About a month ago, there was a man who was stealing images of grizzly bears from an Alberta Wildlife Facebook group, superimposing words onto the images that portrayed bears as vicious, human-eaters and re-posting. The people whose images he stole (many of whom I know) were understandably upset, and posted messages on his wall asking him to remove the images, as he did not have permission to use them. He did not remove them, using the argument that they are “public domain” because they are posted on Facebook (which is NOT TRUE but I won’t get into that now). One of his supporters responded to a photographer’s request with something to the effect of, ‘why are you even upset? It’s not like you did anything special to get this image. It’s just nature, you didn’t have anything to do with setting up this scene.’
Needless to say, the whole scenario got my blood boiling – first the random stealing other people’s images, then using these images to portray grizzly bears as human eaters, and then this comment that basically dismissed the whole art of wildlife photography. Aside from annoying me, the comments got me thinking about the level of creativity and skill goes into capturing remarkable images of animals in the wild.
I believe creativity in wildlife photography boils down to one fundamental process – the ability to capture the beauty of the natural world in your own unique way. I know this sounds simple, but in order to do this well, you have to continually get out into nature and hone your creative vision. The more you do this, the more you develop an eye for seeing certain subjects or scenarios, and the more likely you are to capture amazing images. Our photographs say as much about us, and how we see the world, as they do about our subjects.
I’ve had countless examples of this process at play in my own photography, but the Great Horned Owlet and Shadow Mom is one of my recent favorites…
In June 2014, I was driving down to Lethbridge – and while it was a trip home to visit family vs. a specific wildlife tour, I had my camera and was watching for critters (I just can’t turn it off!) As mentioned in my Great Horned Owl post, most photographers and birders love to see an owl in a window, so of course, I am always watching for this scene. Sure enough, I noticed two small, white, fluffy figures sitting in the window of an old barn. Before I even stopped, I knew the scene had great potential: not only was it a Great Horned Owl in a barn, it was a Great Horned Owlet. And it wasn’t just one owlet, it was two. Awesome! I pulled over, got a few shots of the two babies through the trees, then moved in to get a bit closer. One of the little ones flew off – I didn’t want to stress them out so I was about to turn around when I noticed the ominous figure in the background. Momma owl was sitting on one of the rafters, keeping a close eye on me and her little ones.
This is one of my favorite captures ever. Not only does it illustrate the bond between parent and child, it shows how the subtle act of just keeping your eyes open can result in amazing scenes. So many things came together at the right time to allow me to capture this image – the owlet(s) happened to be framed perfectly by an old barn window, mom happened to be sitting in a spot where the light from an upper opening was just enough to highlight her figure, and I just happened to drive by at that time. The scenario would have occurred whether I captured it or not, so in that sense, I guess the grizzly image-thief supporter was right – but capturing this image involved a lot more that just happening upon an interesting scene.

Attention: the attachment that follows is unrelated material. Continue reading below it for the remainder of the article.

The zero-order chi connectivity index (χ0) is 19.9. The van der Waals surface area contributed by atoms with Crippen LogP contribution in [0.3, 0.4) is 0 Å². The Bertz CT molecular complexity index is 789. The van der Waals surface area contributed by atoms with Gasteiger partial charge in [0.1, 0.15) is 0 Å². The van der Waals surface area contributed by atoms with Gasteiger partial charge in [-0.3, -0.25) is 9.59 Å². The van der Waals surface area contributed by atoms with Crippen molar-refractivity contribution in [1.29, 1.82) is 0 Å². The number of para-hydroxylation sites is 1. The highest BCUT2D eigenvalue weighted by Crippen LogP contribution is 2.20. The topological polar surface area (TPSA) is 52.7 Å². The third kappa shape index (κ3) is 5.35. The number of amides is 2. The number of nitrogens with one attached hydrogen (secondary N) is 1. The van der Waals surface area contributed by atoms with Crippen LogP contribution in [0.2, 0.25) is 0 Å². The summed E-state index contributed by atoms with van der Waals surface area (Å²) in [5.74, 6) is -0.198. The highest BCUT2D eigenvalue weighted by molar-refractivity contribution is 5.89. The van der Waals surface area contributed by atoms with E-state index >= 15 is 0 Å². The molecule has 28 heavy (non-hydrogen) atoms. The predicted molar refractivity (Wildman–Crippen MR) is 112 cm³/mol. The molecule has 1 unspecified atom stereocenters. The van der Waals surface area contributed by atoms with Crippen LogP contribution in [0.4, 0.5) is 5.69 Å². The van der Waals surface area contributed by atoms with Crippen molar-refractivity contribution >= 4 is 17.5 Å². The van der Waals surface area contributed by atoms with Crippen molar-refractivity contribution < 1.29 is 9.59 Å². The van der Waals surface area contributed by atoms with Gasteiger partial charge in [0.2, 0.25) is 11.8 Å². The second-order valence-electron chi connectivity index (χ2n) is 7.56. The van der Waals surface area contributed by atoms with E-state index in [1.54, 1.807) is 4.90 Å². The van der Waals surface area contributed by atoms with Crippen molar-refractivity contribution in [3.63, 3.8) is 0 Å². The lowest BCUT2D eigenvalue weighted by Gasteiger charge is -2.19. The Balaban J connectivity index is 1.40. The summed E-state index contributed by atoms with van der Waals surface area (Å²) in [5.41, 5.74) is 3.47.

I have spent a lot of time driving through the country side, constantly watching, imagining how certain subjects, scenes and lighting conditions could come together to create beautiful images. I had the creative vision to know capturing more of the window would create a nicer image, so I got a bit closer, which allowed me to see the figure of mom in the background. I of course had to balance the desire to get a good image with the welfare of the subject. That meant I did not spend as much time with the owls as I would have liked. Perhaps the most important creative aspect of this image is my undying gratitude for mother nature’s beauty and the steadfast knowledge that there are many more amazing pictures coming my way. This image did not ‘just happen’ – many would have missed the opportunity.
I’m not saying there isn’t luck and/or timing involved, because there is. In fact, I had a couple of photography friends say, ‘wow, you should buy a lottery ticket’ when they saw the photo. But the reality is, you have to put in a lot of time, energy and creative thought in order for timing to work in your favor. For me it is countless hours of driving, and 90% of the time is spent just driving, not photographing. But I am always open to the possibilities and I am continually putting myself in a position where amazing sights can occur.
And this is just me. Driving can be exhausting, but it’s nothing compared to the photographers who are out hiking with 20+ pounds of camera gear on their backs, spending hours in the field, waiting for their visions to materialize. Plus, there is the immense amount of technical knowledge and experience needed to know your camera, settings, lenses, post-processing, etc…
So Mr ‘it’s not like you did anything special to get this image’ – put that in your pipe and smoke it! I know, of course, this nameless commenter will never read this, but I still felt the need to respond. In the spirit of all the passion and perseverance that goes into this craft, please take a moment to peruse some of the photographers I know and/or follow on my resource page. They are all amazing examples of the art of nature and wildlife photography.